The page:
Growing Green Beans


Growing green beans is one of the most productive of our garden activities. Green beans are reliably pest-free, and can be counted upon to produce a bumper crop for eating fresh or freezing.

They don’t need rich soil to grow well; in fact, as members of the legume family, they help build up the soil where they are grown.

There are two basic kinds of green beans: bush beans and pole beans. Bush beans don’t require support and produce their crop over a fairly short period, while pole beans, which are “viney” and need a pole or trellis to climb, will continue to produce all season long if they are kept picked.

You have many varieties to choose from, from long slender French types to meaty Blue Lake and Kentucky Wonder. Explore the seed catalogs (we like Johnny’s and Seed Savers’ Exchange), and you’ll surely find several you’ll like.

In Spring, plant seeds about 2 inches apart in rows about 18 inches apart in warm, well-cultivated soil. Bean seeds won’t germinate well in cold soil. While we can plant carrots and beets early, beans must wait until the soil is at least 70 degrees. Plant about one inch deep, firm but don’t pack the soil over them, and water well. Keep the seedbed moist until the beans germinate.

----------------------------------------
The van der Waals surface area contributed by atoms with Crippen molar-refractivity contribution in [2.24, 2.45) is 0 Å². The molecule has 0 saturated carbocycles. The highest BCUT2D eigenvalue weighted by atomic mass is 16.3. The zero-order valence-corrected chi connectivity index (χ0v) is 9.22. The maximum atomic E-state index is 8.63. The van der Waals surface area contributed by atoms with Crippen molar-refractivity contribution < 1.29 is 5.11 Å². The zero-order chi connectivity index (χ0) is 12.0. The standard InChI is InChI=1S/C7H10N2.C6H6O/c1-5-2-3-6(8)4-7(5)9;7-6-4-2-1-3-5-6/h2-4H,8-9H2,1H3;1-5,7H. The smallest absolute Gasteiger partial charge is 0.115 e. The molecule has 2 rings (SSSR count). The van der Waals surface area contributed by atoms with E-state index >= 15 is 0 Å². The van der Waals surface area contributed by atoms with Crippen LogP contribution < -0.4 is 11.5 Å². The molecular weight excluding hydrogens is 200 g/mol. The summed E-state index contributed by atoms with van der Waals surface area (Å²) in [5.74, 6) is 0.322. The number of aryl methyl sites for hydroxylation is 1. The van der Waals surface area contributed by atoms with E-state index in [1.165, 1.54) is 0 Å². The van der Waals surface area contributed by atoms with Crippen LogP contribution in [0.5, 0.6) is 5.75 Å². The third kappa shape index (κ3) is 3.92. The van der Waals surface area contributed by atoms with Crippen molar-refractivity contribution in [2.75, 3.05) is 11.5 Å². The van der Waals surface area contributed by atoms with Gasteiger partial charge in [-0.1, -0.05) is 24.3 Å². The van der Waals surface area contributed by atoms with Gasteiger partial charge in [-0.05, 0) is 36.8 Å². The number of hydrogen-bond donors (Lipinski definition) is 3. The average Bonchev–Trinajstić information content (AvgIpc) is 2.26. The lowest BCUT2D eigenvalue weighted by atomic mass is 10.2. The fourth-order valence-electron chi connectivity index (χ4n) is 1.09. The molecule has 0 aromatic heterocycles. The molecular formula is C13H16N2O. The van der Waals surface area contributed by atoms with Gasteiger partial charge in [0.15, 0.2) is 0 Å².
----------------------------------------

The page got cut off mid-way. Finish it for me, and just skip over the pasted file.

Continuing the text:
New bean seedlings are vulnerable to cutworms, which chew them off at ground level. You can protect the new plants by wrapping the stems with small patches of aluminum foil, or you can allow the cutworms to help you with thinning the seedlings.

You want to end up with your bean plants about 4 inches apart. We also protect our new beans from hungry birds until they are about 4 inches tall by using hardware cloth tents.

Harvest your green beans when they are about the size of a pencil, before the seeds inside start to bulge. Keep picking, and your bean plants (especially pole beans) will continue to produce throughout the season.

If you want to enjoy shell beans, let the seeds grow nice and fat, but harvest before the pod starts to dry out. Then shell them and enjoy the tender beans inside by including them in soups or sautés.

Allowing the beans to mature and the pods to dry will give you protein-rich and long-storing dried beans. Harvest the pods when they are tan-colored and thin-skinned, but before they split open and scatter the seeds. Let them dry completely and shell the dried beans for delicious stews and soups.

One of our favorite ways to enjoy green beans is to sauté them in a little olive oil until they’re tender, then sauce them with a sweet/sour/spicy combination of soy sauce, garlic, rice vinegar, honey, and chili paste. Adjust the seasonings in the sauce to suit your taste, add some cubed tofu, and serve over steamed brown rice for a real treat.

Once you try growing green beans we’re sure you’ll be hooked on this simple and nourishing vegetable from the garden.


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